Fagala finds passion in yoga benefits

Though her yoga classes start with energetic chaos as people shuffle into a downtown studio, Sarah Fagala’s emphasis on abiding peacefully transitions her attendees into a restful, calming mindset.

The junior English teaching major form Borne started participating in Yoga as a form of self-care.

At first reluctant to find a physical outlet to deal with stress, Sarah said she found it healing surprisingly fast.

“I started to experience this healing in ways I never thought I could,” Sarah said. “It radically changed the way I thought about the Lord, and myself, and because of those things it radically changes the way you interact with other people.”

(Photo courtesy of Meg Amorette Photography)

Over the summer, she became certified through a program by Holy Yoga, an international agency that connects yoga and spirituality. Though she said she had no intention of starting her business, she knew she wanted to help others partake in the changing experience.

After the program, she went home and continued to do yoga regularly, especially when she dealt with anxiety.

“In those moments, I learned what it means to abide and rest in truth, what it means to meditate,” Sarah said. “Yoga was the tool that the Lord used to teach me those things.”

Throughout her time at home, she said she continued to come back to the parable of the sower when she would meditate on scripture.

“I didn’t know why I kept coming to it, but eventually it started hitting me that you truly reap what you sow.”

When she came back to ACU, she was surrounded by people every day and wanted to share the benefits of what she had learned.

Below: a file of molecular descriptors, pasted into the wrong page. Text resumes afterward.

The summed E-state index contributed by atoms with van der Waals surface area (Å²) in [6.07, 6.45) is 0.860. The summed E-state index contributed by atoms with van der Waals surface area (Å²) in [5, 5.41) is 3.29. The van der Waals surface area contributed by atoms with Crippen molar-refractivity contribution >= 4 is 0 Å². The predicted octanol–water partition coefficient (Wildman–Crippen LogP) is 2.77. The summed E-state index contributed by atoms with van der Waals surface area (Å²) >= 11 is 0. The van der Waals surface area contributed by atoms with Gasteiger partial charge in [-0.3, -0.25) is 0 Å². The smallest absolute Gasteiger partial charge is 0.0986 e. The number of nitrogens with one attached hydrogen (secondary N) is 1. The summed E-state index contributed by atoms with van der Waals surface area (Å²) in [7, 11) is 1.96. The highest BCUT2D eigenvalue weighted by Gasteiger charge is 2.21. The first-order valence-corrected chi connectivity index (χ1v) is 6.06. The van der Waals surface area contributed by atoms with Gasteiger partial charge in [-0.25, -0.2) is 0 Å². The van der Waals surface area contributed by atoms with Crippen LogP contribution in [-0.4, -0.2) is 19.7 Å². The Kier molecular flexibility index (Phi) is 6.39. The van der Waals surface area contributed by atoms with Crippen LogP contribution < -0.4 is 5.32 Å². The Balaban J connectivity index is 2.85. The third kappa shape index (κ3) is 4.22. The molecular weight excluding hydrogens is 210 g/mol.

Even though she teaches yoga, she said the root of her program is to teach people how to abide and meditate on scripture.

As a time to invest in community, she plays worship music throughout the session.

“I always want the room to feel safe and comfortable, not like its a workout.”

She starts the Sunday night sessions with a resting pose to slow down breathing and focus on being present. Then, she reads a scripture and encourages people to focus on a word or phrase the Lord has spoken to them.

The class has a range of pose difficulty, but Sarah welcomed all levels of experience, and said all poses are achievable to people who invest.

Typically an hour long, the yoga portion begins in a flow. In the middle, Sarah brings the class to a resting posture and reminds them to press into the Lord.

“There’s a tone that’s set that is really peaceful. Everyone is just thinking. The Lord is always saying something to us, so if you give him time to talk, He will.”

Sarah decided to teach the class downtown to broaden her reach further than college students. The owner of the studio gave her a key and offered the space whenever it is empty.

“I want to be for all of Abilene, I want it to be multigenerational. I want it to be a bigger community, so I veered away from doing it on campus.”

Since beginning this semester, she averages 20 people per session. In the beginning, she said it was closer to 30, but as the semester comes to a close, the number has been lower.

One of the hardest parts for her to overcome, she said, is the fear of enough. After each session she asks herself what could have been better.

“For me, I’m always ridiculously hard on myself and when everyone leaves, I question my ability to facilitate and teach,” Sarah said. “A lot of times, I walk away feeling really doubtful even though people give compliments. Its so good, but it’s really hard to receive because I always feel like it could be better.”

For next semester, she said she is considering two sessions per week, and moving the time up. Her goal is eventually to teach people who have been through abuse or trauma, but her focus centers around one word: abide.

“A lot of people have no idea how to abide or be still, and don’t know what transformation looks like because they haven’t experienced it. If you don’t sow, you won’t grow. My obedience is God’s love language, so it’s all about helping people learn.”

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